The plot is also larger than we’ve ever seen in the series. Instead of a more grounded setting city, we’re taken to interdimensional travel, squid creatures, dragons, space ships, and the Underdark realm. Moreover, there’re no cities and no central hubs available on the Early Access version.
Larian sets the stakes and the graphics properly since the beginning. The game jumps right away into the action by placing your character in a crashed ship. It also helps that there’s a haunting soundtrack traveling alongside your party.
Deep character creation
For most, a fascinating part of RPG games is the character creator screen. The lack of such a feature is the only thing I miss on The Witcher 3, an absolute masterpiece otherwise.
That said, Baldur’s Gate offers the character creation screen after the initial cinematic cut.
The character creation screen is quite hefty. There’re options to choose a genre, origin, background story, race, sub-race, class, sub-class, deity, appearance, skills, and abilities.
The classes available on the Early Acces are Cleric, Fighter, Warrior, Rogue, Ranger, and Wizard. The full version of the game will have 12 different classes available, though.
Abilities are the game’s stats. You will find Strength, Dexterity, Constitution, Intelligence, Wisdom, ad Charisma on this branch. Most RPG fans already know how these standard set of stats work, so there’s not much to say in that regard.
Your custom character has different access to Skills, Spells, Abilities, and Proficiencies. However, there’s another layer of complexity when you go to the Skills menu on the character creation screen. Depending on your other choices, you can unlock Proficiency in two out of five skills. These skills might help you in combat or outside of combat.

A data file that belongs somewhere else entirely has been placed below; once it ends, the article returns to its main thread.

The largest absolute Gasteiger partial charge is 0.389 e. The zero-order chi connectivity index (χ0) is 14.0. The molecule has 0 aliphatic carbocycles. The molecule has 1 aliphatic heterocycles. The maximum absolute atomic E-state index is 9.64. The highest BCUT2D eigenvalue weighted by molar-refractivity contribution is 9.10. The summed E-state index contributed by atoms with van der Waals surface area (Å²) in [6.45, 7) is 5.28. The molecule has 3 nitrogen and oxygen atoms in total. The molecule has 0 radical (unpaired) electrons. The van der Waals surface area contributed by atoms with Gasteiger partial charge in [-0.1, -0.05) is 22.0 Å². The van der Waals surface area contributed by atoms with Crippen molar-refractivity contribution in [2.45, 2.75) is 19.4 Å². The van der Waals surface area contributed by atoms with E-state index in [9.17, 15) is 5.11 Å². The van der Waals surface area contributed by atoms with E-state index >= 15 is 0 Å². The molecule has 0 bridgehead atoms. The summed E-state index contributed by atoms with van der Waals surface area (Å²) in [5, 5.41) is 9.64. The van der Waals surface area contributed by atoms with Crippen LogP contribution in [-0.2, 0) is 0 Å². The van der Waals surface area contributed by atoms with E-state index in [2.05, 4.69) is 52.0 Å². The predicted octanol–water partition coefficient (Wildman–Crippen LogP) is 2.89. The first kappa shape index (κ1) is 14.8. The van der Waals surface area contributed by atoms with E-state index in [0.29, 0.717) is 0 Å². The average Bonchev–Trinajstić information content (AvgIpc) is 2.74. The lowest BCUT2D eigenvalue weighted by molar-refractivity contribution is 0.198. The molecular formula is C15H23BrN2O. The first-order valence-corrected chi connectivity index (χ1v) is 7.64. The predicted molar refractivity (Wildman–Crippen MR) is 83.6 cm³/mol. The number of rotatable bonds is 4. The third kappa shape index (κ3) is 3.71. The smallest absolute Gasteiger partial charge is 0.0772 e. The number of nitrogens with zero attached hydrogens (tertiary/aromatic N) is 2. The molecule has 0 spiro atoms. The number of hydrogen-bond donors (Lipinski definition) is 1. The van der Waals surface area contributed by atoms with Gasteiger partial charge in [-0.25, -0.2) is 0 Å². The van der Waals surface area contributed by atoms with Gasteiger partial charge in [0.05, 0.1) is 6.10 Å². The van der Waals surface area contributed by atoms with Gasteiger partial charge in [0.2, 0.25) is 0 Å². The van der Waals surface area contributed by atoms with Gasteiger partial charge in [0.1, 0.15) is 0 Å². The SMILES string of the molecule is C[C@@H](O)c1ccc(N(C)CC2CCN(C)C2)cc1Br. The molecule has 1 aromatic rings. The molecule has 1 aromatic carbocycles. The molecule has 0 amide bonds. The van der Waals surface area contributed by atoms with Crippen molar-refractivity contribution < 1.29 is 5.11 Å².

All in all, the character creation is very similar to Divinity: Original Sin. Also, the Deities, races, and classes stay very similar to the series’s previous entries.
Remember that you can create various characters for the party. That means you could make a custom protagonist with neat combat abilities; backup characters with the charisma you need to take care of all of the conversations.
I have to note the game makes you create your custom romance, which is an exciting feature. Your romantic partner is part of the party as well.
Turn-based combat with sandbox elements
Combat is equally flashy and high-quality. The party has an arsenal of magical, ranged, and melee abilities. From poisoning to a breath of fire that burns an entire row in front of you, the game’s combat is as versatile as it gets.
Every fight scene is full of craters, dangerous barrels, torchers, and many scattered objects. You can use any of those elements to your advantage.
You can even you the environment against your enemies. For example, you can break the ground, so your enemies fall below. Better yet: you can push your enemies from the edge!
These elements give Baldur’s Gate III sandbox features you won’t find on any other turn-based RPG.
Moreover, your own Mind Flyer parasite gives you the advantage of influencing minds. However, each time you use the ability, you risk falling prey to the alien host. Still, becoming proficient in intimation and persuasion can take you very far.